Also, and that’s my perspective, the cloud is not the objective as such. The aim is to have an agile solution that is functional and evolving as you need it. Cloud is maybe one of the best ways to get there, but it’s not the objective as such. The whole evolution to cloud and consumerization of IT and the changes in how we work: it’s many devices, different form factors, different locations, … all of this has a significant impact on the way that organizations or IT departments within businesses look at IT security. Do you see any changes there?
I mean, we’ve already touched on BYOD in the early 2000s, but broader than that. You know, I started my career at Symantec on Norton Antivirus – it became Symantec Antivirus, then Symantec Enterprise endpoint protection, so very endpoint-focused. In the late 2000s, security was – I don’t want to say it moved from the endpoint to the network. Still, undoubtedly, when you looked at the budgets in the enterprise, they were starting to spend more and more of their budgets on network security than on endpoint security.
So you saw this shift. And why? “Let’s make these networks safe places to work.” There was a focus on prevention at the network, so you started seeing IPSs in addition to your firewalls, certain types of content control, web filtering, you know, stuff that is your egress points in your enterprise. You just saw the network security market grow, and that was all around: ‘hey, your network becomes this safe place.’ network access control is another one of these big, big things that were part of that effort but then, what happened, I think, in the last ten years, is that the endpoint started to matter more. And you certainly see that today.
I was just looking at some research that showed that today’s number one investment area is the endpoint security market in the enterprise, which makes sense if you think about it. So if my employees aren’t getting on the network anymore, all that network security is helping me ensure the security and compliance and availability and integrity and confidence, the CIA of my enterprise. I’m going to have to put something on the endpoint that does that. And so whereas ten years ago you might say ‘hey all the investment needs to go towards the network’ – but if I’m thinking about it from a ‘what you build’ perspective, that was the place to be. Palo Alto Networks, which is still killing it, don’t get me wrong – but ten years ago you would like to have owned a part of them because that’s where all the investment and the growth was happening.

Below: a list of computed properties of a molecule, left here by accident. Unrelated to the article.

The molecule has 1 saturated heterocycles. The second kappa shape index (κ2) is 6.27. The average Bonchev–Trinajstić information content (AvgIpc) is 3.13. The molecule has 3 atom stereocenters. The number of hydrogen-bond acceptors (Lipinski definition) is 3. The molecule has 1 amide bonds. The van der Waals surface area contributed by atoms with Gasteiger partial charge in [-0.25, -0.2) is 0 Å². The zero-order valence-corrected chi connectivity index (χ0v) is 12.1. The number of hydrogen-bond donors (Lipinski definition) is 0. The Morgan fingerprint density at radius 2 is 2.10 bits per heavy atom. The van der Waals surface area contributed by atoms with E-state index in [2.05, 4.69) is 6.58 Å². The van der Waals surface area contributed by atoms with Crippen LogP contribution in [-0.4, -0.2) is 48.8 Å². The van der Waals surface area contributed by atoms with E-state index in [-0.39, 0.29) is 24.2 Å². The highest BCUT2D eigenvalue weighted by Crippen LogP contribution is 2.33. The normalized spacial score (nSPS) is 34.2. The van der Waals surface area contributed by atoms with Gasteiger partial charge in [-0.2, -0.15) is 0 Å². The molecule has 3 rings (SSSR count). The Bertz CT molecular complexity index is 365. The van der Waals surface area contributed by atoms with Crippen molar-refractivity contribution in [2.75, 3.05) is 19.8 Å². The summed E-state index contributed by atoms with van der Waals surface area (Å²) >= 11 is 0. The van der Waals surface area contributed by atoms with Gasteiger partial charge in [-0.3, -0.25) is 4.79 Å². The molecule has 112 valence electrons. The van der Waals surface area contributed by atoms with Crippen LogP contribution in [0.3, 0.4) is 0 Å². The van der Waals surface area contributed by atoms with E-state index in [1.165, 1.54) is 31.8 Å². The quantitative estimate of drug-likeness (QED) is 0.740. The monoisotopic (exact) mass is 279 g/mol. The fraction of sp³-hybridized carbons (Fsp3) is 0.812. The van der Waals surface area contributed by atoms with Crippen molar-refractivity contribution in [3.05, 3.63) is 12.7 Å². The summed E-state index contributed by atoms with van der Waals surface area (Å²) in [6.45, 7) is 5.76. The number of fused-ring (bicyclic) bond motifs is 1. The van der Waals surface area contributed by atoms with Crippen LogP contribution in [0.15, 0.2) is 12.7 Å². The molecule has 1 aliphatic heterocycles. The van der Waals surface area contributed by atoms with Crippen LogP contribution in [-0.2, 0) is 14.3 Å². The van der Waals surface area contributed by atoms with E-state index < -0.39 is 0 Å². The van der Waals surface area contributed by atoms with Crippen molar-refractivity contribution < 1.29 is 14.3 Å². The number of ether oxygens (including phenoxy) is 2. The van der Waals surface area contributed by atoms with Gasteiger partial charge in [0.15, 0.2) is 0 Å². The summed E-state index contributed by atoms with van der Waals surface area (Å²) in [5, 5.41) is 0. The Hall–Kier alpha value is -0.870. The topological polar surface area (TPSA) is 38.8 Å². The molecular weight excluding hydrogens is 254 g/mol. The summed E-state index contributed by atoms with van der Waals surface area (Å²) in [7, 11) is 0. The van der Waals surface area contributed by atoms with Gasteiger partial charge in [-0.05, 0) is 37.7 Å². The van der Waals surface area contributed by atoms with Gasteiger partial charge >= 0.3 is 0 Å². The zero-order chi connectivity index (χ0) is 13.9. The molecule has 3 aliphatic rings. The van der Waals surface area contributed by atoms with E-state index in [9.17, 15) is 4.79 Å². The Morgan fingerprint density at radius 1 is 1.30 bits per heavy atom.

In the last ten years, last 5 to 6 years especially; enterprises have realized that ‘hey, I’m not going to get to where I need to be from a security perspective if I don’t have something that’s ensuring the confidentiality, integrity, and availability of my endpoints.’ So endpoint security has become more critical, and you’ve seen new vendors in this space, Crowdstrike being the poster child, but Sentinel One, Cylance, you know, the Symantecs, which doesn’t exist anymore, the McAfee Enterprise, which is soon not going to exist anymore, they all have also come out with kind of next-generation endpoints. So the endpoint matters more again.
And it goes back to this concept which I’ve hit on a couple of times, which is if you’re not on the network, but you still need to make sure the device is secure, You’ve got to have something on the endpoint to do that. That’s why, by the way, companies like Zscaler, another company that’s killing it right now, has historically been that sitting at the egress, the web filtering they’ve got this massive infrastructure out on the internet to do all these web filtering capabilities. Still, in this new world, they have to have something on the device to see the traffic to do something with it. So Zscaler has an endpoint product that they need on every device. So this is a long way of saying that over the last 20 years, the first 10 was a move to the network, the previous ten have been a move to the endpoint again, so it’s almost like it’s come full cycle.
As I think about the future, I see the need for security in two places. I think endpoint remains a requirement. If they’re not on your network and you don’t own the network that they’re on, you’ve got to have something that tells you that that device is safe and secure. So the enterprise-owned devices aren’t going to go away. They’re going to be out there, but even if it’s not an enterprise-owned device, you’ve got to have something that ensures the confidentiality, integrity, availability of that transaction, if you will.
So that’s one part of it. The other part of it, of course, is the cloud and cloud security. That’s where your applications are going to sit. That’s where access control is going to need to be done. So the cloud is probably in the next ten years, so endpoint and cloud will be huge. You could say that cloud is the next generation of network security because all cloud is servers sitting in somebody else’s closet instead of yours. All cloud security is network security principles applied either in your cloud or on your applications on somebody else’s cloud.
So we’ve spoken about the past trends and your perspective on the future, and some of the challenges that we see in IT security. How does Awingu, for you, fit into that picture? So I mentioned that you have to do something on endpoints, and you have to do something in the cloud. Awingu is a part of that solution.